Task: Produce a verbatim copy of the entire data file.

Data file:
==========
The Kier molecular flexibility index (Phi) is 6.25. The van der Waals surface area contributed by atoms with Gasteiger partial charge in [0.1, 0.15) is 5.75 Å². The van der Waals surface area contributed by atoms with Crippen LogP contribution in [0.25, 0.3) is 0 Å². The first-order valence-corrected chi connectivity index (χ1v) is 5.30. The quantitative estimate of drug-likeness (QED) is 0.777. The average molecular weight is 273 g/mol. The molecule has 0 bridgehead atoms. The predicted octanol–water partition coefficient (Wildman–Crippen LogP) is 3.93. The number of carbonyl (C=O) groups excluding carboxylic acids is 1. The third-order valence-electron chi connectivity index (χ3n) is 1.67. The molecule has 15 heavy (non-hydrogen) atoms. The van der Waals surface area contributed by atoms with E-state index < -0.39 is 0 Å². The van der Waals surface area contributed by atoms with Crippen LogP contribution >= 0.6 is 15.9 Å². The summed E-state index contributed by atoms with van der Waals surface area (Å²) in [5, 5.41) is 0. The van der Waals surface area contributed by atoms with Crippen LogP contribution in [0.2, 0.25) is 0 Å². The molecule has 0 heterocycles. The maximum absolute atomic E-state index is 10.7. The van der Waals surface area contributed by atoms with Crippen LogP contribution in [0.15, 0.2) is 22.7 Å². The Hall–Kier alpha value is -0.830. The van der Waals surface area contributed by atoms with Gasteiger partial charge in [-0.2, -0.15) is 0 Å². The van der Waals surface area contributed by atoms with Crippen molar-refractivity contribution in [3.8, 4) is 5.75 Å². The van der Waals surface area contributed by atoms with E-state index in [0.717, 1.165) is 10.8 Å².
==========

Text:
The Kier molecular flexibility index (Phi) is 6.25. The van der Waals surface area contributed by atoms with Gasteiger partial charge in [0.1, 0.15) is 5.75 Å². The van der Waals surface area contributed by atoms with Crippen LogP contribution in [0.25, 0.3) is 0 Å². The first-order valence-corrected chi connectivity index (χ1v) is 5.30. The quantitative estimate of drug-likeness (QED) is 0.777. The average molecular weight is 273 g/mol. The molecule has 0 bridgehead atoms. The predicted octanol–water partition coefficient (Wildman–Crippen LogP) is 3.93. The number of carbonyl (C=O) groups excluding carboxylic acids is 1. The third-order valence-electron chi connectivity index (χ3n) is 1.67. The molecule has 15 heavy (non-hydrogen) atoms. The van der Waals surface area contributed by atoms with E-state index < -0.39 is 0 Å². The van der Waals surface area contributed by atoms with Crippen LogP contribution >= 0.6 is 15.9 Å². The summed E-state index contributed by atoms with van der Waals surface area (Å²) in [5, 5.41) is 0. The van der Waals surface area contributed by atoms with Crippen LogP contribution in [0.2, 0.25) is 0 Å². The molecule has 0 heterocycles. The maximum absolute atomic E-state index is 10.7. The van der Waals surface area contributed by atoms with Crippen LogP contribution in [0.15, 0.2) is 22.7 Å². The Hall–Kier alpha value is -0.830. The van der Waals surface area contributed by atoms with Gasteiger partial charge in [-0.2, -0.15) is 0 Å². The van der Waals surface area contributed by atoms with Crippen molar-refractivity contribution in [3.8, 4) is 5.75 Å². The van der Waals surface area contributed by atoms with E-state index in [0.717, 1.165) is 10.8 Å².